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Summary:

According to a new report from research firm eMarketer, Google is expected to lead the US display ad market in 2012, after losing the top spot to Facebook last year. The search giant also dominates in mobile and search advertising.

Google (GOOG)
photo: Getty Images / Justin Sullivan

After falling behind Facebook in online display advertising revenue, Google is back on top.

According to a new report from research firm eMarketer, the search giant is expected to earn $2.31 billion in U.S. display ad revenue, up 38.5 percent from last year. Facebook, on the other hand, will bring in $2.16 billion, up 24.4 percent from last year.

Google’s earnings will comprise 15.4 percent of the total $14.98 billion display ad market in the U.S., compared to 14.4 percent for Facebook and 9.3 percent for Yahoo. Microsoft and AOL trail with 4.5 percent and 3.6 percent respectively.

The total display ad market is expected to grow 21.5 percent, eMarketer estimates, fueled by the growth of both Google and Facebook’s ad platforms, the expansion of online ad inventory, mobile growth and additional spending on digital video advertising, particularly on YouTube.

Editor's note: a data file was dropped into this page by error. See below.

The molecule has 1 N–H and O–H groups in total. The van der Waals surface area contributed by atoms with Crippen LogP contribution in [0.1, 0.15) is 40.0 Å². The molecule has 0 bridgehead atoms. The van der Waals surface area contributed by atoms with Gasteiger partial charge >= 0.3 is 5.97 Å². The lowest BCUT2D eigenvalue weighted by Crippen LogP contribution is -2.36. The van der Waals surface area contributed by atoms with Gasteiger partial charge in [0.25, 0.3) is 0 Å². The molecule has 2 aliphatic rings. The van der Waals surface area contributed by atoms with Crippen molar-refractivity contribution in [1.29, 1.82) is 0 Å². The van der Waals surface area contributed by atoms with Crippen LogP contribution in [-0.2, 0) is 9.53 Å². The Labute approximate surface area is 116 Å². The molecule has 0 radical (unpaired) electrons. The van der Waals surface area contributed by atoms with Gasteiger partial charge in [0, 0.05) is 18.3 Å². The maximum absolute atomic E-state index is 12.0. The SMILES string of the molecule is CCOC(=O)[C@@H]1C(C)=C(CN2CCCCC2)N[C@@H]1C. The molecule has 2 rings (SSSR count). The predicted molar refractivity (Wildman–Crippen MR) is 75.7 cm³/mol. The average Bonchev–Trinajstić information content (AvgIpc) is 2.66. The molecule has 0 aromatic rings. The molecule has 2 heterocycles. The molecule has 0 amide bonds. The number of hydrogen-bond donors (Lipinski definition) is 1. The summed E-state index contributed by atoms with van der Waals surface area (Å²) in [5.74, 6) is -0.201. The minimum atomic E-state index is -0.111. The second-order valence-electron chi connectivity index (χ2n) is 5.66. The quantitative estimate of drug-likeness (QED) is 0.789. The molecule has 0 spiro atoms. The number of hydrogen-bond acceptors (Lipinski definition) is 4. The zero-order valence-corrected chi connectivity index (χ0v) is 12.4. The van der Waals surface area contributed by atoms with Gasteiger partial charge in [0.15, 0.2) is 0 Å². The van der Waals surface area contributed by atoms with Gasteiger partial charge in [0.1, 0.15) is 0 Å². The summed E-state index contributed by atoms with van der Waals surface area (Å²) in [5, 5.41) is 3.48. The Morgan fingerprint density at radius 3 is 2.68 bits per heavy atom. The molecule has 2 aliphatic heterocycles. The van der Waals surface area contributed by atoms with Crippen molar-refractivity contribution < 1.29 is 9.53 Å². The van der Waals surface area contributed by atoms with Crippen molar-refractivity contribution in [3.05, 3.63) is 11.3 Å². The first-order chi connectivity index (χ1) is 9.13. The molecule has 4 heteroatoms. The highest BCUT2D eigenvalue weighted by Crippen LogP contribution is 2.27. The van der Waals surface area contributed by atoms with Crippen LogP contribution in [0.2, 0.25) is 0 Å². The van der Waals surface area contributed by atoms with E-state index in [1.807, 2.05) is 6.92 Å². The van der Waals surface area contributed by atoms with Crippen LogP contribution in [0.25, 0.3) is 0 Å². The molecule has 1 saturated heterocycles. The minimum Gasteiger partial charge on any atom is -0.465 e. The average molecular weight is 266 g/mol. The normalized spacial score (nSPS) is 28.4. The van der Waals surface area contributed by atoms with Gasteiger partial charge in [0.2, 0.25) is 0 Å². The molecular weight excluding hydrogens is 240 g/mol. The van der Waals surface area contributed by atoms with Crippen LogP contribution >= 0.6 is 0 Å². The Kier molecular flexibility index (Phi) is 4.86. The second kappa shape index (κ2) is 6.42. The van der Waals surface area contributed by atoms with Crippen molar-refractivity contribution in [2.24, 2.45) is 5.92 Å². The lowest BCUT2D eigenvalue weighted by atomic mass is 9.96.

An earlier forecast from eMarketer predicted an even larger overall market, but the research firm said it pulled back its estimate because of lower prices for display ads on ad networks and hesitation from big brands to spend big in digital display.

Google’s rise is being driven by the strength of its ad network, on YouTube and mobile display ads. According to eMarketer, Google now dominates the search, display and mobile advertising markets.

Earlier this year, eMarketer predicted that Facebook would lead Google in display advertising, but amid reports of underperformance, the research firm cut its estimates for Facebook.

Under pressure from Wall Street, Facebook will continue to push hard in advertising on all fronts, so it will be interesting to see how those numbers shift over the coming years. But by 2014, eMarketer expects Facebook and Google combined to represent 37 percent of all display ad revenue, so it’s clear that the two tech titans will continue to be the main power players when it comes to online ads.

  1. Reblogged this on BrownGoods and commented:
    the rich get richer.

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  2. Can anyone tell me, where is the rest of the 50% of the Display ad pie?

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